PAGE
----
What Happened To The Companies WeWork Acquired?

Maya KosoffLists

Photo by Eloise Ambursley on Unsplash

More than a decade ago, Adam Neumann identified a gap in the startup market — with it, he lured investors into pouring millions of dollars into his millennial-friendly, free-beer-on-tap, open-floor-plan office-space-rental company, which he called WeWork. “They saw the potential to invest in the way the world was changing,” Neumann told Vanity Fair in 2016. “And the potential size of the market, which is the largest asset class in the world. And if I asked you for the name of one brand that was disrupting this space, I bet you wouldn’t have one name for me.”

WeWork’s fortunes have shifted seismically since its heyday. In 2019, on the brink of bankruptcy, the company called off its plans to IPO, and received a bailout from Japanese investment giant SoftBank. Neumann stepped down from his CEO role and left WeWork, though he remains a shareholder. All this was documented in a 2021 Hulu documentary chronicling WeWork’s rise and fall, a cautionary tale of what can happen to a company with a too-big vision, too much funding, and too much leeway.

When workers left offices in droves last March, the company found itself cutting costs, negotiating lower lease prices with landlords, exiting some of its properties, and minimizing operating expenses. This week, after going public through a merger in October with a SPAC, WeWork released earnings this week — its first time to do so as a public company.

In its prime, WeWork acquired 20 companies — from its 2016 purchase of a large stake in a Spanish company that makes wave pools to architectural design firms. Last week, one of its acquisitions, marketing strategy startup Conductor, raised $150 million in funding, valuing the company at about $500 million, according to Fortune’s Term Sheet. This marks a tremendous comeback for the company, which WeWork acquired in 2018 for about $120 million. Conductor’s founders bought back the company in 2019 for a fraction of that price. The buyback was ultimately a success: Conductor’s CEO told Term Sheet that the team hasn’t had any layoffs, and now has more than 300 employees.

But what happened to some of the other acquisitions WeWork made? The startups that WeWork considered core businesses still operate as WeWork subsidiaries. But some have been spun out and acquired by other companies, while others stopped working altogether. Read on to learn more about some of WeWork’s acquisitions.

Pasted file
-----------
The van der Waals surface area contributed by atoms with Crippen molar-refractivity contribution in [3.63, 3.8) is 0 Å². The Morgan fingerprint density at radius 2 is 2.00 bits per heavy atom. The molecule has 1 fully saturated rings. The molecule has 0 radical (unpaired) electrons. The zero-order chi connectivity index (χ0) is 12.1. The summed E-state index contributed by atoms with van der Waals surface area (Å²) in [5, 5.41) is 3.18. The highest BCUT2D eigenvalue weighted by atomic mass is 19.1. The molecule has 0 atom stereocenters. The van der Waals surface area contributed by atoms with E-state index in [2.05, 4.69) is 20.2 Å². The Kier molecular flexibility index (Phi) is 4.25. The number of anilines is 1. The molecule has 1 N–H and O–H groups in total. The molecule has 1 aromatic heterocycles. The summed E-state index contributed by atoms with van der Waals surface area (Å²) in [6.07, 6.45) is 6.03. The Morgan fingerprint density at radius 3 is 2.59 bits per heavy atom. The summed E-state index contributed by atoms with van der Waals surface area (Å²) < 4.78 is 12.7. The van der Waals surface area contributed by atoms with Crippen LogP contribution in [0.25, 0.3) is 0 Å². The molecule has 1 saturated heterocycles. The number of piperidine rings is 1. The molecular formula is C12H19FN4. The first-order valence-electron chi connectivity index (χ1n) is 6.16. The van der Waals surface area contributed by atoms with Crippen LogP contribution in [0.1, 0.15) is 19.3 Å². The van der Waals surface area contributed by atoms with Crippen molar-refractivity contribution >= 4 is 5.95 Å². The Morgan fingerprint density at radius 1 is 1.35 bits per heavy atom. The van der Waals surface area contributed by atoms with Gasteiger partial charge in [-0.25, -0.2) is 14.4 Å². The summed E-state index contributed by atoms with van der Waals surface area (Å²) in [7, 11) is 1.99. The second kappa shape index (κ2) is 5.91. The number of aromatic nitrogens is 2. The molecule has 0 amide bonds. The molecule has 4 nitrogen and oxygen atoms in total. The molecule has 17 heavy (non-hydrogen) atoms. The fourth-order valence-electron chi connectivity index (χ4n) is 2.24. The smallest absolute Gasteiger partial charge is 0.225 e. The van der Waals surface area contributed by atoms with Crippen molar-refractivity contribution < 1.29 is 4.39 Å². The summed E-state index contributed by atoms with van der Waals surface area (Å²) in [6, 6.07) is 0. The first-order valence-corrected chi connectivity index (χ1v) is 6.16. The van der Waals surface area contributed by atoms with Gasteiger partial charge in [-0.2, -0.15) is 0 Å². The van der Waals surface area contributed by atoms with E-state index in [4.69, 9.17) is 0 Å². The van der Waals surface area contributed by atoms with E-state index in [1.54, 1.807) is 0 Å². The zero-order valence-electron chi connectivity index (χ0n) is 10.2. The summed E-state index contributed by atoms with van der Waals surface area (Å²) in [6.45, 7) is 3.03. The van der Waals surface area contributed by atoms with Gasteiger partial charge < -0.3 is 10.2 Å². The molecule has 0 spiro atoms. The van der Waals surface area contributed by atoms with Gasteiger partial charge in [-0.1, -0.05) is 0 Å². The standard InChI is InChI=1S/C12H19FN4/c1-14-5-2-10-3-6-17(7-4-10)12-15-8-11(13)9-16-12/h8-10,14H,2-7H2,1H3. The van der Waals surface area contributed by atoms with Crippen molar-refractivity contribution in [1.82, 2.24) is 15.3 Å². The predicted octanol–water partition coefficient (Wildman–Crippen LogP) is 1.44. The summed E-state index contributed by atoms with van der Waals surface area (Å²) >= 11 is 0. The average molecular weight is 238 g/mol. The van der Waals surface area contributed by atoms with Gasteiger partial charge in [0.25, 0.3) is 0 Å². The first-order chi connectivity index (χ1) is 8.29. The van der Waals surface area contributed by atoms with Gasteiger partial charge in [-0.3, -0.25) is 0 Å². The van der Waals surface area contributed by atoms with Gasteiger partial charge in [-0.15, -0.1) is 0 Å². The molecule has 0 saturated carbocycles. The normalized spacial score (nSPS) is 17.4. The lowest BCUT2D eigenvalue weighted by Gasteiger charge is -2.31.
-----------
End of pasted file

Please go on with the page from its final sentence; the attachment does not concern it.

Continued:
Spacious

In 2019, WeWork purchased Spacious—a startup that helps high-end restaurants work as coworking spaces during slow times. It shut down at the end of that year.

SpaceIQ

The same year, WeWork also acquired workplace real estate platform SpaceIQ. But as the company looked to raise cash later on in 2019, it put SpaceIQ up for sale. In May 2020, specialist workplace management software provider Archibus + Serraview scooped up SpaceIQ.

Managed by Q

WeWork bought office management startup Managed By Q in 2019 for $220 million, but WeWork ended up selling it to Eden, a company that directly competes with Managed by Q, for a reported $25 million in 2020.

Meetup

When WeWork put Managed By Q up for sale, it also sold events platform Meetup, which operated for two and a half years under WeWork’s ownership. In 2020, Alleycorp and other investors bought Meetup for an undisclosed sum.

Teem

WeWork snapped up Teem, which makes software that lets people book meeting rooms, in September 2018 for $100 million, but after WeWork announced its plans to divest some of its acquired companies, iOffice swooped in and took Teem off of WeWork’s hands.

MissionU

After WeWork bought MissionU, a Bay Area-startup that partnered with companies to train young talent to become their future workforces, its founder became the CEO of WeGrow, WeWork’s alternative K-12 school. After the acquisition, MissionU shut down.

Wavegarden

Neumann was such a big fan of surfing that WeWork bought 42% of a surf pool company called Wavegarden that builds wave pools with “game-changing artificial wave technology.” In 2019, Wavegarden was among the non-core businesses WeWork divested itself from, and WeWork wrote the value of its investment in the company down to zero.

Flatiron School

WeWork paid about $28 million for coding bootcamp Flatiron School in 2017. Three years later, it sold Flatiron School to Carrick Capital Partners, an investment firm focused on software companies.

Fieldlens

WeWork was one of the largest clients of New York-based mobile construction communications startup Fieldlens when it bought the company in 2017. After WeWork announced it was shutting down the Fieldlens service, its mobile app got a second chance when project management company RedTeam announced it had acquired Fieldlens’ tech stack in 2020.

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